Now here is the million dollar question most all of you have; do I serve, how long, can I pay it off, can I get out of it completely? Warning, these “delicate questions” were and are interpreted in often conflicting ways by different army officials in charge. In one instance I asked a Colonel about a provision I had read in the latest law and he replied, “Who said that?” I answered, “the army did .” His answer was that it must be new and he hadn’t had the time to read it. It is 2 years old. Again the certificate of permanent resident abroad comes to the rescue like the spinach. Let’s say you were born in the States and have lived there for 11 years to parents who are permanent residents then you are a permanent resident abroad. This paper is your defence.

So how long do I serve? The law says 6 months but there are so many “but’s that confusion becomes almost Kafkaesque. You can reduce this to 3 or even 2 months. Here the ostensible and the ludicrous become friends.


1)      if you are enrolled in high school, vocational school or college, medical graduates.
2)      If you are hospitalized, confined to a wheelchair. They haven’t introduced the paraconscript system yet.
3)      Now catch this; “Doctoral diploma holder who excel in scentific work or research. Exceptional scientists according to law article 7, paragraph 7 1763/88.”  Preferrably Nobel prize winners in science, so hurry up and get that Nobel and be free from the army, but do it before your 45th birthday as the Nobel is worthless after that.
4)      “the eldest or the only child of deceased parents who has at least one child who is unfit for work.” Being mentally retarded fits into this category. Preferrably if both of you are. This includes the father’s wife as well. If your wife drives your kid crazy then he is free from the army and will thank her later on in life.
5)      “the widowed father of at least one living minor unfit for work.”  Or, father of a crazy brat.
6)      “the father of 3 living brats.”
7)      If you’re dead, but there is a penalty involved here.


Believe it or not, you can fulfill your army duty in installments which are without interest. You also get free collision insurance, for instance if your bayonet accidently pokes your fellow soldier in line. Now here is the confusion: “permanent residents abroad are eligible to fulfil their military obligations in instalments that each last at least 2 months.” So what if your duty is 3 months? No one figured that out; however they made a clause which states, “at the time of initialenlistent, (they) should declarewhen they wish to be enlisted and how long their first period of incremental service will last.” Okay, so I want to start one day before my 45th birthday or, I’ll start now in instalments of  one hour every month. What if there were a war? Your in the field all dressed up in your uniform and gun. The enemy is firing. You look at your watch and tell your fellow men, “sorry guys my one hour is up. Got to catch the plane to L.A.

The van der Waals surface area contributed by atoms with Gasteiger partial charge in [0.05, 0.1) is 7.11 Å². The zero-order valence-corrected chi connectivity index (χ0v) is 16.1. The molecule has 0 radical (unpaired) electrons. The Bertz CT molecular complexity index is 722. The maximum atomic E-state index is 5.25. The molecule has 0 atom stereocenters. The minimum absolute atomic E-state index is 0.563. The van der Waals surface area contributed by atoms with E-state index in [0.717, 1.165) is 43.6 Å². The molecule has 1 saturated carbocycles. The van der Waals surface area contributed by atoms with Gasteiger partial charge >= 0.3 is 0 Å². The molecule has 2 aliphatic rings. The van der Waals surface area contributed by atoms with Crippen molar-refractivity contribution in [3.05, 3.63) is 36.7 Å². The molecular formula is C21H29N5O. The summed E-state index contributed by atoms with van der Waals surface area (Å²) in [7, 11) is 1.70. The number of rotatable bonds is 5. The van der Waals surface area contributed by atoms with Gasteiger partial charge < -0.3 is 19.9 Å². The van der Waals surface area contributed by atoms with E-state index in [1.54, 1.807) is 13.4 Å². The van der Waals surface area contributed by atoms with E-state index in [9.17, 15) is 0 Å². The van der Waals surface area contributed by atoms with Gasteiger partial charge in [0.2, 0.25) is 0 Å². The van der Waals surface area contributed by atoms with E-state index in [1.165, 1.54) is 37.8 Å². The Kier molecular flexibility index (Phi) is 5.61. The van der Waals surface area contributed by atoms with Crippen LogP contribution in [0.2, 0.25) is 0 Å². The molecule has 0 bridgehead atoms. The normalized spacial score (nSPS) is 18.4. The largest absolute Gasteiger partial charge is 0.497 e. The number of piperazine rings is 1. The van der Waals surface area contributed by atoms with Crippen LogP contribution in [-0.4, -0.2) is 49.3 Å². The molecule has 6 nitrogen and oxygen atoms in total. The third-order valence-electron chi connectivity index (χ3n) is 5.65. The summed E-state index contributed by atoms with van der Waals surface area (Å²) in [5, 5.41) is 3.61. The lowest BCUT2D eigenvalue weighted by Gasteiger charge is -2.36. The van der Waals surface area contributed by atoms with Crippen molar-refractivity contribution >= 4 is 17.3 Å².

Well that’s it for me but I’ll leave you with what I deem as VERY VERY IMPORTANT. I spoke with an officer in charge of recruiting Greek nationals abroad and asked him what he would say, what advice would he give to the thousands of  people reading this. He thought for a moment, took out some paper and a pen and wrote this. He asked, well rather I was ordered, not to use his name in the article.

I will try to give you a general answer to your question. As far as my experience and specialty allow, it is very important for Greeks who reside permanently abroad to get registered in Greece because this is for their benefit. They can get military service deferment as long as they live abroad, being eligible to travel in Greece whenever they want to. Consequently, they can enjoy all the civil, political and inheritance rights which many of them are so worried about. I hope my name to stay out of any announcement or publication in your web site or else, since this letter consists a handsome gesture.”

See also Information on Greek Military Obligations for Greek-Americans